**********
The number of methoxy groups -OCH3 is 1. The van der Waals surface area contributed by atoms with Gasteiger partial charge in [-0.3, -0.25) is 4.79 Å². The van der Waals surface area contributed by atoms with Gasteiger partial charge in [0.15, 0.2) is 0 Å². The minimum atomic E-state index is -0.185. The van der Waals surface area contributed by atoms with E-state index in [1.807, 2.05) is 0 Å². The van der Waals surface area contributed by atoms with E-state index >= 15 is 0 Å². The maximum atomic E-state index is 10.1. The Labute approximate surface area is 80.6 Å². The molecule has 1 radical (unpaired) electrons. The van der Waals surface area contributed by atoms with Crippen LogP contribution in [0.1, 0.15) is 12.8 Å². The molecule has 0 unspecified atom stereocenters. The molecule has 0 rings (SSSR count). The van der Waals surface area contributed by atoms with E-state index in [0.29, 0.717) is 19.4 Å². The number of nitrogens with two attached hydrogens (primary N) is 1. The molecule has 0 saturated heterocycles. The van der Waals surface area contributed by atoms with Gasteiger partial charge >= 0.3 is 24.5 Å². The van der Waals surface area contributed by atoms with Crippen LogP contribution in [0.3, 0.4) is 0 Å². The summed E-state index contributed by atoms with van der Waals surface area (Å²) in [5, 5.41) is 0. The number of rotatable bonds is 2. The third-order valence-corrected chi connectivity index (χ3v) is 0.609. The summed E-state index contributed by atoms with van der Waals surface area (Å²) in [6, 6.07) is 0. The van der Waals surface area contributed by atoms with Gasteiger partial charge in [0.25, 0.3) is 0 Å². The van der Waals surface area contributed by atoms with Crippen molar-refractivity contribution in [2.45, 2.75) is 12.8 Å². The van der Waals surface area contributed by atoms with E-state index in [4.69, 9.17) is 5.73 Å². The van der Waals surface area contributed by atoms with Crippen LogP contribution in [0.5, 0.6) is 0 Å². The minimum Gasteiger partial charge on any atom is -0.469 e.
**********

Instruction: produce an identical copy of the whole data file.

The number of methoxy groups -OCH3 is 1. The van der Waals surface area contributed by atoms with Gasteiger partial charge in [-0.3, -0.25) is 4.79 Å². The van der Waals surface area contributed by atoms with Gasteiger partial charge in [0.15, 0.2) is 0 Å². The minimum atomic E-state index is -0.185. The van der Waals surface area contributed by atoms with E-state index in [1.807, 2.05) is 0 Å². The van der Waals surface area contributed by atoms with E-state index >= 15 is 0 Å². The maximum atomic E-state index is 10.1. The Labute approximate surface area is 80.6 Å². The molecule has 1 radical (unpaired) electrons. The van der Waals surface area contributed by atoms with Crippen LogP contribution in [0.1, 0.15) is 12.8 Å². The molecule has 0 unspecified atom stereocenters. The molecule has 0 rings (SSSR count). The van der Waals surface area contributed by atoms with E-state index in [0.29, 0.717) is 19.4 Å². The number of nitrogens with two attached hydrogens (primary N) is 1. The molecule has 0 saturated heterocycles. The van der Waals surface area contributed by atoms with Gasteiger partial charge >= 0.3 is 24.5 Å². The van der Waals surface area contributed by atoms with Crippen LogP contribution in [0.3, 0.4) is 0 Å². The summed E-state index contributed by atoms with van der Waals surface area (Å²) in [5, 5.41) is 0. The number of rotatable bonds is 2. The third-order valence-corrected chi connectivity index (χ3v) is 0.609. The summed E-state index contributed by atoms with van der Waals surface area (Å²) in [6, 6.07) is 0. The van der Waals surface area contributed by atoms with Gasteiger partial charge in [0.25, 0.3) is 0 Å². The van der Waals surface area contributed by atoms with Crippen molar-refractivity contribution in [2.45, 2.75) is 12.8 Å². The van der Waals surface area contributed by atoms with E-state index in [4.69, 9.17) is 5.73 Å². The van der Waals surface area contributed by atoms with Crippen LogP contribution in [0.5, 0.6) is 0 Å². The minimum Gasteiger partial charge on any atom is -0.469 e.